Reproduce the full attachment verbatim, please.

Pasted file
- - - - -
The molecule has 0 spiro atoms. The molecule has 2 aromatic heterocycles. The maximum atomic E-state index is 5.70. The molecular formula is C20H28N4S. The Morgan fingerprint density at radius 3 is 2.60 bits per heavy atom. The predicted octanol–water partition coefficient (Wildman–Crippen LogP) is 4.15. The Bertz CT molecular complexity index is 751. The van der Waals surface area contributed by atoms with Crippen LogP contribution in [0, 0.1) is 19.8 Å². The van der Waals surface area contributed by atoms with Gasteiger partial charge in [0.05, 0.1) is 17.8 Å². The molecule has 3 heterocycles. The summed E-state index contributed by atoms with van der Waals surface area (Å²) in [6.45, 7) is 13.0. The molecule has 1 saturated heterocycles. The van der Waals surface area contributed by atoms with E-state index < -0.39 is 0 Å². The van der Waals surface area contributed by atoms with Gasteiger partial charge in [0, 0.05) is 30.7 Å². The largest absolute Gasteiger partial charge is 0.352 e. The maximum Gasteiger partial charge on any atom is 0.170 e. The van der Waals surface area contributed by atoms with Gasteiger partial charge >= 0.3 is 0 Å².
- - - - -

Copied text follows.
The molecule has 0 spiro atoms. The molecule has 2 aromatic heterocycles. The maximum atomic E-state index is 5.70. The molecular formula is C20H28N4S. The Morgan fingerprint density at radius 3 is 2.60 bits per heavy atom. The predicted octanol–water partition coefficient (Wildman–Crippen LogP) is 4.15. The Bertz CT molecular complexity index is 751. The van der Waals surface area contributed by atoms with Crippen LogP contribution in [0, 0.1) is 19.8 Å². The van der Waals surface area contributed by atoms with Gasteiger partial charge in [0.05, 0.1) is 17.8 Å². The molecule has 3 heterocycles. The summed E-state index contributed by atoms with van der Waals surface area (Å²) in [6.45, 7) is 13.0. The molecule has 1 saturated heterocycles. The van der Waals surface area contributed by atoms with E-state index < -0.39 is 0 Å². The van der Waals surface area contributed by atoms with Gasteiger partial charge in [0, 0.05) is 30.7 Å². The largest absolute Gasteiger partial charge is 0.352 e. The maximum Gasteiger partial charge on any atom is 0.170 e. The van der Waals surface area contributed by atoms with Gasteiger partial charge >= 0.3 is 0 Å².